At this point, I can say that the decision to go to the film cooled engines was absolutely the right thing to do. We are improved on every metric from the cooled graphite engines of last year.

 

One other interesting point that all the restarts in our testing lately showed up: normally, we don’t really have to worry about our lox heating up too much in the test stand tanks unless we take twenty or thirty minutes to fix something, but the situation changes a lot if you pause when a spherical tank is nearly empty. The high surface area to volume ratio of a shallow puddle at the bottom of a sphere sucks heat up surprisingly quickly. We had a case where we were paused before the last ten second run on a tank, and the lox managed to heat up enough to self-pressurize beyond the 125 psi that the tanks were sitting at from the end of the blowdown run. This generally isn’t a real problem, because the mixture ratio just gets richer as the lox gets “fluffy”, but we try to avoid it.

 

Methane Work

 

We tried to do another long, high thrust methane run this month, but it didn’t work out well. There were several loud bangs as it started up, then the engine chamber peeled itself off the injector. Upon inspection, it turned out that the weld penetration wasn’t very good, and it was a purely pressure related failure, rather than a burn through, but the engine clearly wasn’t running right. The methane engine that fired ok two months ago had just a single ring of unlike doublets, but the last two ones we have had problems with have been injectors with two rings of split-triplet elements. Our current belief is that the separate ring manifolds are causing problems during startup as the methane chills first the center, then the middle, then finally the outer ring. The lox travels around in one manifold on the top, feeding all the elements at about the same time. This means that the inner ring starts at about the right O/F ratio, but the outer ring is extremely lean, and the film cooling holes just get gas for some time. The outer ring may well have been too lean to ignite cleanly and promptly, resulting in the bangs.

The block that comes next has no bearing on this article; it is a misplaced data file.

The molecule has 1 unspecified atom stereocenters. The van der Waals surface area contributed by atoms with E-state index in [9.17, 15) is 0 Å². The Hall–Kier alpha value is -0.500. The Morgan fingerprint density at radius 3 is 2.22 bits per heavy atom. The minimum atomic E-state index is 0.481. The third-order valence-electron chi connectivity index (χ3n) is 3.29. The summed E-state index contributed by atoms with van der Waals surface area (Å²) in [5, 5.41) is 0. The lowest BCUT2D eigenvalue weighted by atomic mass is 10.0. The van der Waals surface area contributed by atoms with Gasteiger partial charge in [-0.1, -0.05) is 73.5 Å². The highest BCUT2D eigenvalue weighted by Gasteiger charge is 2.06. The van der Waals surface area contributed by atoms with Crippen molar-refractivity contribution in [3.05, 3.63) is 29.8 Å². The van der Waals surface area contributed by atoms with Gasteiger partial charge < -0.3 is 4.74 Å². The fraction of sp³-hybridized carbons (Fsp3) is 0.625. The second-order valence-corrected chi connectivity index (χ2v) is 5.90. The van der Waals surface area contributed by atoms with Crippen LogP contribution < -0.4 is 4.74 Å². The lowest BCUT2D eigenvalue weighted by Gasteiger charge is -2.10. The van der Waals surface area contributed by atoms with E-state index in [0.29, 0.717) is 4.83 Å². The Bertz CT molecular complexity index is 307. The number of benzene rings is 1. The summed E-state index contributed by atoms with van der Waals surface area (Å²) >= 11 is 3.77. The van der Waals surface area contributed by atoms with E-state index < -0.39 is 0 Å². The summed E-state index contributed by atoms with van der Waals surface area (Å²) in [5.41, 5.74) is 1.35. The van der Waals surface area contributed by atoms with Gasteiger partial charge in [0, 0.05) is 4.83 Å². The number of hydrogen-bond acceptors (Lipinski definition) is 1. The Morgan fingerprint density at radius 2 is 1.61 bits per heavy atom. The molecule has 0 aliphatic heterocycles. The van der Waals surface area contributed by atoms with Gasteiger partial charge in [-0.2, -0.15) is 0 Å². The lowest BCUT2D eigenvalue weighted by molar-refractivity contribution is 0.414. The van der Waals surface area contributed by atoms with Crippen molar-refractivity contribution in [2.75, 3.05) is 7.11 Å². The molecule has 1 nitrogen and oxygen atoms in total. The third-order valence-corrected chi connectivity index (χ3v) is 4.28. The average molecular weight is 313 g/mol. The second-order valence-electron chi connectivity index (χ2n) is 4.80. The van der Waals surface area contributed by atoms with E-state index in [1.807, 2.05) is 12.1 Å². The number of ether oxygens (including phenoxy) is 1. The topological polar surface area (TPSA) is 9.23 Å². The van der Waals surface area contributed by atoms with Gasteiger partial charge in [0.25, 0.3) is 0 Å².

It is so nice to be testing at our shop again – we were able to clean everything up from the somewhat destructive failed methane engine test and perform two more (successful…) alcohol test firings later that same day.

 

We currently dump methane from the plumbing in front of the main fuel valve to make sure we have liquid up to that point, but we are going to try dumping some methane through the engine next time to pre-chill the manifolds before starting. We may yet go back to a single ring of elements for methane, but we had experienced injector face heating problems with that, and also generally lower performance. It is possible that with a 310 alloy face, possibly with a coating, and the proper alignment on the holes, it may not be a problem now.